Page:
Going Bananas for Baby Soren
Warning! Reader discretion is advised. This post contains some truly awful fruit puns.
On the Spring Equinox, I visited my friends Courtney, Mattie, and their baby, Soren Grey Byrneheim, in Jackson Heights, Queens. What better way to celebrate this season of hope and renewal than by meeting a nine-and-a-half-week-old peach?
From Mattie and Courtney, I wanted to hear: what it was like to go through pregnancy and early motherhood during a global pandemic? Mattie, as always, was blunt. "I threw up every day, just about all nine months." Also, there were lots of Covid-related concerns. Courtney was terrified of contracting the coronavirus during Mattie's pregnancy. They could not have friends at their home when they wanted company and guidance. And it turns out that practicing infant CPR on a stuffed-animal elephant in a Zoom pre-birth class just doesn't leave you feeling confident.
Following the birth, it has been especially hard that no one from Courtney's side of the family, including her best friend, has been able to meet Soren in person or hold him. One Covid positive: No visitors at the hospital at a time when they were tired and stressed.
Pandemic aside, like most new mothers, their emotions run the gamut – they are filled with love and exhaustion, excitement and frustration. In the words of one of their close friends: new motherhood is like a sour patch candy, sweet but a bit salty.
One thing that has kept Courtney in good spirits during the pandemic is research for her travel and food blog courtneyinthemiddleseat. While she can't travel the world now, she visits neighborhoods throughout the city for her brilliant reviews of international packaged snacks. Some of Courtney's favorites: Oishi Prawn Crackers from the Philippines; Sindangdong Topokki, a rigatoni-shaped spicy rice snack from South Korea; and Terry's Chocolate Orange Bar, a classic UK treat that Courtney recommends as a Christmas stocking stuffer. I also feel compelled to include the Bananko, a chocolate and banana flavored snack from Croatia that is distinctly priapic and pretty terrible-tasting according to Courtney, but it does go with the banana theme.
One unexpected result of Courtney's forays into international snacking is that it became a way to process feelings about her mother who had passed away just months before the pandemic started. Her mom was a lover of oddball snacks, bringing home a variety of packaged goods for young Courtney, including hard candies wrapped in edible rice paper and jelly cups from Japan. The apple does not fall far from the tree, and Courtney is envisioning weekly snack expeditions with Soren when he is older.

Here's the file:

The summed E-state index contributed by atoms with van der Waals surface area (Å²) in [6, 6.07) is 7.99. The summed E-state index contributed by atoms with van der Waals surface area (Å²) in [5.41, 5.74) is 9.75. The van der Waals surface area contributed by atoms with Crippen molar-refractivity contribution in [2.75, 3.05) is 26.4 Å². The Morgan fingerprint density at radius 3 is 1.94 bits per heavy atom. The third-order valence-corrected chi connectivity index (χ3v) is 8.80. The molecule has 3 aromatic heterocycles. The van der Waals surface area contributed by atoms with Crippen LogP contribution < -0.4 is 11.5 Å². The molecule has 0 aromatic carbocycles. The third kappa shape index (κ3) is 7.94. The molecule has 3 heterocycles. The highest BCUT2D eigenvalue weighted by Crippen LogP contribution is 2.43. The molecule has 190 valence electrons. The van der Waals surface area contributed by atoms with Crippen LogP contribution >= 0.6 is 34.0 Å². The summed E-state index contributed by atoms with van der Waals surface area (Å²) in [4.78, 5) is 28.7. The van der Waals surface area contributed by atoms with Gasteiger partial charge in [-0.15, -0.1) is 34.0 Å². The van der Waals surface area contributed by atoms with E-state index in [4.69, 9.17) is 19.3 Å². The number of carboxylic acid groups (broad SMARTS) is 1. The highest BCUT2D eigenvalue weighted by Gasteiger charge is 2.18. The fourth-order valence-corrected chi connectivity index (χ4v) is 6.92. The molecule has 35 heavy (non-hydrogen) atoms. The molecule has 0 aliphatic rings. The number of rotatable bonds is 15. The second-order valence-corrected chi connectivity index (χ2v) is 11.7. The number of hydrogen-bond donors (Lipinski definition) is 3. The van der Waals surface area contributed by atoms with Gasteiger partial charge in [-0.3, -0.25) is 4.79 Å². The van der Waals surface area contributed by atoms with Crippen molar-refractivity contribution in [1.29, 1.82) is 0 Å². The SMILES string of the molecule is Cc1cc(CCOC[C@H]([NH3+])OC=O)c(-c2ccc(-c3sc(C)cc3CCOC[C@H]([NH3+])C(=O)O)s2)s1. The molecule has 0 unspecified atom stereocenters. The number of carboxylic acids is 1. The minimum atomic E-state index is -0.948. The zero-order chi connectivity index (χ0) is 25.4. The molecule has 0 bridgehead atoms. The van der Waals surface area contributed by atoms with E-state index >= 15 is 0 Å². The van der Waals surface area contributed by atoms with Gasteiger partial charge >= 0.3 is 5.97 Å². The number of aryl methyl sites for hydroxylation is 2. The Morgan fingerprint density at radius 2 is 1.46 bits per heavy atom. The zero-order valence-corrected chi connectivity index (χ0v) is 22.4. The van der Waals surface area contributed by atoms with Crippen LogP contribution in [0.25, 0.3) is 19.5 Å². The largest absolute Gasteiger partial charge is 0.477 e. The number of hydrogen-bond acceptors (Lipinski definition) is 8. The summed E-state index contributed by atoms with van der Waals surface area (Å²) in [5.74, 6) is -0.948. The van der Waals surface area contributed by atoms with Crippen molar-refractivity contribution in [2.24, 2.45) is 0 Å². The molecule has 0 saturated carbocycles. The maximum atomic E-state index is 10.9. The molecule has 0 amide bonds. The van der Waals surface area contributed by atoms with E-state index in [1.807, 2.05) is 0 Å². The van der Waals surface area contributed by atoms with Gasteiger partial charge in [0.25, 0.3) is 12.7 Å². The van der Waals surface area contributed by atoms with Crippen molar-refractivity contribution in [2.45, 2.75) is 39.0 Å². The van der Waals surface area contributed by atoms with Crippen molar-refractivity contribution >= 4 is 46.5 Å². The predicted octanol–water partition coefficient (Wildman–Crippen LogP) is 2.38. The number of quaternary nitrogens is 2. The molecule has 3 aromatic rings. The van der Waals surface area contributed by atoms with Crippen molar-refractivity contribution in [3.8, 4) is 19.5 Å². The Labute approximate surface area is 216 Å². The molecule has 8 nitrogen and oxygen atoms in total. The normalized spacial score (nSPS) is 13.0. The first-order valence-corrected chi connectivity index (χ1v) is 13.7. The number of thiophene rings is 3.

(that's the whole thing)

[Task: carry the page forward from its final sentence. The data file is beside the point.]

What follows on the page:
I totally relate to the idea of connecting to a lost person through the things they loved – be it a food, article of clothing, music, or some other special object or pastime. And like Courtney, I hope to pass on these"legacies," both to my children and through my writing.
As for her All Dressed outfit: Courtney doesn’t give a fig what you think, she loves coordinating her look with Soren’s. For the day's outing, she opted for a Banana-and-Foliage theme. Courtney’s banana shirt was purchased at Han Market in Da Nang, Vietnam, where she was participating in a cultural-exchange program. Knowing her matchy-matchy mania, friends bought a mini version for Soren. Courtney also has a banana shirt for her cat. In fact, she shrunk her original banana shirt in the wash, and friends, recognizing her banana obsession, brought back the same shirt from Vietnam two years later as a replacement. (Photos above by Mattie Byrneheim.)
I knew I had to find something fruity and ridiculous, so I opted for a cherry-themed top, polka dots pants, flower-power earrings, and a Magic 8-ball necklace. Every one of these items was cherry-picked from my daughter Flora’s closet.
Courtney and I have known each other since 2012, when she was applying for a position at the Museum at Eldridge Street, where I was then Deputy Director. I have a very clear memory of our first meeting: I was struck by her cultural curiosity, strength of character, and deep sense of integrity – qualities that were evident even at that half-hour meeting. Courtney was the first of her family to attend college, receiving full scholarship to Brown University. She taught herself Spanish when teaching English in Guatemala, and learnt Hebrew by immersing herself in a language and culture that was entirely foreign to her. She is now International Grants Manager for JP Morgan Chase. An intrepid and brilliant human, I have learnt so much from her over the years.
I should add Courtney and Mattie are also just plain fun to be with, and that Courtney is the Queen of Corny Puns, thus my fruit-themed play. Courtney and Mattie, I a-peach-iate you and am so grape-ful we are friends!
For that glorious, one-in-a-melon first day of spring, we spent the day walking and talking and sipping coffee. Eventually, Soren was ready for his meal and nap. In other words, it was time for me to make like a banana and split.
What has kept you going during Covid?
Researching and writing my blog and, of course, the anticipation and arrival of Soren.